Medical research using patient data has led to advances that have saved many lives, and the UK has the potential to become a world leader in data-driven health innovation thanks to the detailed and comprehensive records of the NHS. Yet how best to use patient data for research purposes, in a way that is transparent, ethical and in line with public wishes, remains hotly debated.
The Academy first started work on the use of patient data in 2004, raising concerns about inappropriate constraints on the use of health data for research and highlighting the confusing professional guidance and unnecessary bureaucracy. The resulting 2006 report ‘Personal Data For Public Good’ changed the course of the debate away from simplistic ‘consent or anonymise’ choices, and ensured that ethics committees, NHS Trusts and others reviewing research proposals considered the risks of not doing research, alongside the risks of letting the research proceed.
We later spent four years working to influence EU Data Protection legislation – early drafts of which could have seriously hampered the use of health data for research. Engaging with decision makers and organisations in the UK and EU, we worked with partners who successfully negotiated a positive agreement in December 2015.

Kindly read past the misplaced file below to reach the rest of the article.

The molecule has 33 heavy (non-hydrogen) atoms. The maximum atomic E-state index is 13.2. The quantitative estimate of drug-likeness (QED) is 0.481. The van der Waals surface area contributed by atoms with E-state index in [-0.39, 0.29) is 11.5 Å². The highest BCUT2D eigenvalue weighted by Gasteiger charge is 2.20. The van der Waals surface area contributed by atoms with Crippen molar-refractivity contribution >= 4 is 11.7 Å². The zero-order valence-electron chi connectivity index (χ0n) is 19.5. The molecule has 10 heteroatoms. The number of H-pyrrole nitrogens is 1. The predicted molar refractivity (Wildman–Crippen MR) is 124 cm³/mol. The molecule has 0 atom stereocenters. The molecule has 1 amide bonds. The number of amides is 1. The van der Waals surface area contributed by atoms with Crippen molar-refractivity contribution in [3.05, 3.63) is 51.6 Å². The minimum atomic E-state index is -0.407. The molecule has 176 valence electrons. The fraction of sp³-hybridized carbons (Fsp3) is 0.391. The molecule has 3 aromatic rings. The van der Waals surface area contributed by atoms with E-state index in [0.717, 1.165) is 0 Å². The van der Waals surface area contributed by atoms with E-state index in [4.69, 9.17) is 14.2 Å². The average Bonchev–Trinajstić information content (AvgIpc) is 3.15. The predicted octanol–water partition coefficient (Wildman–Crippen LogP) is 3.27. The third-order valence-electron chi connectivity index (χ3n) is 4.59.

In 2018, we worked directly with patients and the public to understand their expectations and needs surrounding their own health data and how it is used. The resulting principles will help to guide the future use of data-driven technologies in healthcare.
The Academy's FORUM workshops also regularly address issues surrounding data use and artificial intelligence by bringing together partners from across the NHS, academia and industry. Recent workshop topics around data and AI include cancer early detection and diagnosis and the digital maturity of health and social care systems, while the 2018 FORUM Annual Lecture was delivered by Dr Omar Ishrak, Medtronic CEO on the topic of 'Transforming healthcare through engineering and technology'.